Here was a story, it seemed, that resonated with a disparate and diffuse metropolis.
It was the tale of one city and two men — one on the ascent, a giant who staked his life’s claim not on his championship banners, but on minority ownership in business and professional sports; the other on the decline, shouting over his shoulder as he’s being shown the door.
Across the Los Angeles area — at a coffee shop in Ladera Heights, outside the gleaming office buildings of Beverly Hills — the verdict came down Tuesday and it was not generous to Donald Sterling, the 80-year-old billionaire Clippers owner.
For decades, Los Angeles has served as an incubator for race relations. The melting pot was forged in the embers on Western Avenue, rendered by Watts and the National Guard, seasoned with O.J. Simpson and the LAPD, watched to a boil by a public that couldn’t even agree on the difference between riot and unrest.
It fell to Sterling, of all people, to deliver a moment of clarity and unity when he responded to calls for his ouster from the NBA by attacking Magic Johnson.
“How do you talk about Magic like that?” said Michael Purnell, a 42-year-old barber at the Baldwin Hills Crenshaw Plaza. “That’s Magic Johnson. Everybody loves Magic.”
The most passionate debate Tuesday wasn’t about whether Sterling was right or wrong in his attacks on Johnson. It was about whether he’s even worth talking about at all, whether he is still relevant to the city where he grew up and made his fortune.
“He’s an old man with no filter,” said veteran civil rights attorney Connie Rice. “He’s a relic of a bygone era. It’s time to move on.”
It had been two weeks since recordings surfaced of the Clippers owner telling his 31-year-old companion, V. Stiviano, that though she could spend time with African Americans, she should not allow herself to be photographed with them. Those comments earned Sterling a lifetime ban from the NBA and a $2.5-million fine — but it wasn’t until Sterling finally broke his silence, and attempted to defend himself, that Los Angeles’ jaw landed on the floor with a unified, collective thud.
In an interview with CNN’s Anderson Cooper, which aired in full on Monday, Sterling insisted that he could hold on to the team he has owned for 33 years, said fans and sponsors remained in his corner and blamed the media for his troubles. Then Sterling turned to a familiar face and an improbable foil: Johnson, the former Lakers superstar, part of the Los Angeles Dodgers ownership team and one of the most beloved figures in California sports history.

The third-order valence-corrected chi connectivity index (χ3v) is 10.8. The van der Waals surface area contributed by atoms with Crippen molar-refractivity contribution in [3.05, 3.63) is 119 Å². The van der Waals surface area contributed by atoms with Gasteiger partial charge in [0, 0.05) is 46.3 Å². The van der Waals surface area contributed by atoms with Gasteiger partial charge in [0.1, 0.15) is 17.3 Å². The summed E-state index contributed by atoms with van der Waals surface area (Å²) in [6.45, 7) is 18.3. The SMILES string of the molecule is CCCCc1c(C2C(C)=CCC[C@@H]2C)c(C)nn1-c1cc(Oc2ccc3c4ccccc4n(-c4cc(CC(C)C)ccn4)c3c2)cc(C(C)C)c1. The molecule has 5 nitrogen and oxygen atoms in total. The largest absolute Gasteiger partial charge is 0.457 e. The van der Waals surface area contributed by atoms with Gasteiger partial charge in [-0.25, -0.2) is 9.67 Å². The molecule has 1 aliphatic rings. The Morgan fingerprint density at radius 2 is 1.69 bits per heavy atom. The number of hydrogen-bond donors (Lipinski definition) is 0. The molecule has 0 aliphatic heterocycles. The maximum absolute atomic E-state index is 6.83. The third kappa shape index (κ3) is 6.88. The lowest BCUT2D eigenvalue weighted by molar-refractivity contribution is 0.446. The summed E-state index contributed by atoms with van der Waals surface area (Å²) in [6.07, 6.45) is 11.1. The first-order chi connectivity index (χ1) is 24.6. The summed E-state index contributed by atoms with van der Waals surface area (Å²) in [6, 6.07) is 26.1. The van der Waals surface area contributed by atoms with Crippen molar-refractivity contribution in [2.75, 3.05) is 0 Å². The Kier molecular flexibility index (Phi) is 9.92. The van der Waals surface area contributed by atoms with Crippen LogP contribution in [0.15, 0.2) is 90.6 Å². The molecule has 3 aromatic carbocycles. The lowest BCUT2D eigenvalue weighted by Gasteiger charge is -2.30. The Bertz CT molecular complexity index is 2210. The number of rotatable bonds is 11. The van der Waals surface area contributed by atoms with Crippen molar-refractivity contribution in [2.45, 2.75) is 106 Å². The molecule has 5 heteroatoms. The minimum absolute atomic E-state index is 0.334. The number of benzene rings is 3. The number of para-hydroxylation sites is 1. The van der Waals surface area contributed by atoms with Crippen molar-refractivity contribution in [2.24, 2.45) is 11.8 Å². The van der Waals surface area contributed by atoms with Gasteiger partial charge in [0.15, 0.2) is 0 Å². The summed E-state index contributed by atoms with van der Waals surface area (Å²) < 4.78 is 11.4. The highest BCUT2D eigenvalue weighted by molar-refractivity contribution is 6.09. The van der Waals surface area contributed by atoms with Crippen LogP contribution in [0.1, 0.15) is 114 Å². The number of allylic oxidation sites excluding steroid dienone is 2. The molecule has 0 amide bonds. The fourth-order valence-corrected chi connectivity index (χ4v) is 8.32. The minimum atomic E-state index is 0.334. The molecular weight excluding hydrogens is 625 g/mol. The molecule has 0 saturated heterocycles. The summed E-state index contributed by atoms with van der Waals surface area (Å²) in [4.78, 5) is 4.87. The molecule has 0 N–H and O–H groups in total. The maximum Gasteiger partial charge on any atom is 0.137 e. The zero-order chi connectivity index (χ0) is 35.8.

“What does he do for the black people?” Sterling demanded. Jews, Sterling said, take care of their own. But some African Americans “don’t want to help anybody.” Johnson, Sterling said, “acts so holy.” Sterling assailed Johnson for sexual promiscuity and for contracting the virus that causes AIDS.
Many viewed the public’s swift, united verdict against Sterling as an indication of progress.
“Typically, there’s been a blind eye toward the bigotry of the wealthy and powerful as long as they keep their mouths shut,” said author, civil rights leader and commentator Earl Ofari Hutchinson. “But in this case, a man who’s a part of the good old boys’ club is now a pariah. The message is: Your money, your status is not going to insulate you in the future.”
On the subject of Magic Johnson on Tuesday, however, there seemed little room for debate.
Johnson has famously gone on to bring a host of businesses, such as Starbucks coffee shops, into underserved communities. His foundation has granted about $20 million to organizations that work on HIV-related issues, and he recently teamed up with an investment fund to develop properties in urban neighborhoods.
Johnson has not made a secret of his determination to foster minority business ownership. In the early 1990s, Johnson was in consideration to become an NBA coach, but the talks fell apart when he demanded to also be permitted to buy a share of the team. That team? The Clippers.
Outside a Starbucks in Ladera Heights, a group of men sat sipping cool drinks and smoking cigars Tuesday under an umbrella in the sweltering heat. Johnson himself visited the Starbucks when it opened for business and swept the stoop to demonstrate support for minority-owned businesses in working-class neighborhoods.
The men contrasted Johnson’s work in recent years to some of the undertones of Sterling’s career — a record $2.72-million settlement on allegations that he discriminated against African Americans, Latinos and families with children at apartment buildings he owned; an allegation by former Clippers executive Elgin Baylor that Sterling envisioned a “plantation-type structure” for the franchise.
Julian Paige, 56, a retired aerospace manager from nearby View Park, said Sterling never learned an important lesson: “Better to be thought of as a fool than to open your mouth and remove all doubt,” he said to laughs.
“All you are is a piece of meat at the end of the day, and Donald Sterling acted it out for all of us to see,” Paige said.
Mia Mitchell, 28, was a pupil at Raymond Avenue Elementary School in South Los Angeles when the 1992 riots broke out near her home at Normandie and Florence avenues. She said she has vivid memories of seeing flames outside her kitchen window and missing classes because school was closed.
When it comes to race relations in Los Angeles, “we’ve come a long way, but we still have a long way to go,” said Mitchell, an African American attorney who works in an office next door to Sterling Plaza, the Beverly Hills building housing Sterling’s offices, and lives in Inglewood.
Mitchell said she was baffled that Sterling, after so much exposure to athletes and celebrities of color, would speak ill of African Americans.
“I just think he’s from a different time,” she said. In Los Angeles today, she said, “we’re blessed by being more open to different races.”
Times staff writer Martha Groves contributed to this report.